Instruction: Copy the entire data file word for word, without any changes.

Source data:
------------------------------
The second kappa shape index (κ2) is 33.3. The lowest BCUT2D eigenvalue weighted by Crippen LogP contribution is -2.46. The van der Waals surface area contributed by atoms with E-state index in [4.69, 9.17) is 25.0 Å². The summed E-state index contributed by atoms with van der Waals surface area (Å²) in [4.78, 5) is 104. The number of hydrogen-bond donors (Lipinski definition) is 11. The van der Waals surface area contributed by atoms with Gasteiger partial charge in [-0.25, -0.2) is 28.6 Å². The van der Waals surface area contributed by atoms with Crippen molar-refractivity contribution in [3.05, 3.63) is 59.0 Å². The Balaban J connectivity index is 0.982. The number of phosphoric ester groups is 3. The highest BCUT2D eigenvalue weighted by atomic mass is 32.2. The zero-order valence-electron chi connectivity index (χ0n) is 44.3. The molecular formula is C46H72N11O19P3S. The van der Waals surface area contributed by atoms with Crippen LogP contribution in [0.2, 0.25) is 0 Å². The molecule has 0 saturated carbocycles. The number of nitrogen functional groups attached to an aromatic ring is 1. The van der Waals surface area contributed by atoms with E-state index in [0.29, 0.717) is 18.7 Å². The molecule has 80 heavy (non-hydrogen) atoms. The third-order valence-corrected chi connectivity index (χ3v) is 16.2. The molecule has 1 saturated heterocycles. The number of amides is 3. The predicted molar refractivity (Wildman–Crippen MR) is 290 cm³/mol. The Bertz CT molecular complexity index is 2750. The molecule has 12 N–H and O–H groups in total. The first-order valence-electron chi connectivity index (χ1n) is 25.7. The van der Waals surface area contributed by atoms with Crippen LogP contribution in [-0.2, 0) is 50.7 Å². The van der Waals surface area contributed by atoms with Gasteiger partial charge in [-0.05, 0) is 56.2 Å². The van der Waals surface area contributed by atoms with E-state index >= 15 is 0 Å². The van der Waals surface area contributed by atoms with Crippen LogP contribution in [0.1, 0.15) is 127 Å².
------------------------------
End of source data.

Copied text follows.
The second kappa shape index (κ2) is 33.3. The lowest BCUT2D eigenvalue weighted by Crippen LogP contribution is -2.46. The van der Waals surface area contributed by atoms with E-state index in [4.69, 9.17) is 25.0 Å². The summed E-state index contributed by atoms with van der Waals surface area (Å²) in [4.78, 5) is 104. The number of hydrogen-bond donors (Lipinski definition) is 11. The van der Waals surface area contributed by atoms with Gasteiger partial charge in [-0.25, -0.2) is 28.6 Å². The van der Waals surface area contributed by atoms with Crippen molar-refractivity contribution in [3.05, 3.63) is 59.0 Å². The Balaban J connectivity index is 0.982. The number of phosphoric ester groups is 3. The highest BCUT2D eigenvalue weighted by atomic mass is 32.2. The zero-order valence-electron chi connectivity index (χ0n) is 44.3. The molecular formula is C46H72N11O19P3S. The van der Waals surface area contributed by atoms with Crippen LogP contribution in [0.2, 0.25) is 0 Å². The molecule has 0 saturated carbocycles. The number of nitrogen functional groups attached to an aromatic ring is 1. The van der Waals surface area contributed by atoms with E-state index in [0.29, 0.717) is 18.7 Å². The molecule has 80 heavy (non-hydrogen) atoms. The third-order valence-corrected chi connectivity index (χ3v) is 16.2. The molecule has 1 saturated heterocycles. The number of amides is 3. The predicted molar refractivity (Wildman–Crippen MR) is 290 cm³/mol. The Bertz CT molecular complexity index is 2750. The molecule has 12 N–H and O–H groups in total. The first-order valence-electron chi connectivity index (χ1n) is 25.7. The van der Waals surface area contributed by atoms with Crippen LogP contribution in [-0.2, 0) is 50.7 Å². The van der Waals surface area contributed by atoms with Gasteiger partial charge in [-0.05, 0) is 56.2 Å². The van der Waals surface area contributed by atoms with E-state index >= 15 is 0 Å². The van der Waals surface area contributed by atoms with Crippen LogP contribution in [0.1, 0.15) is 127 Å².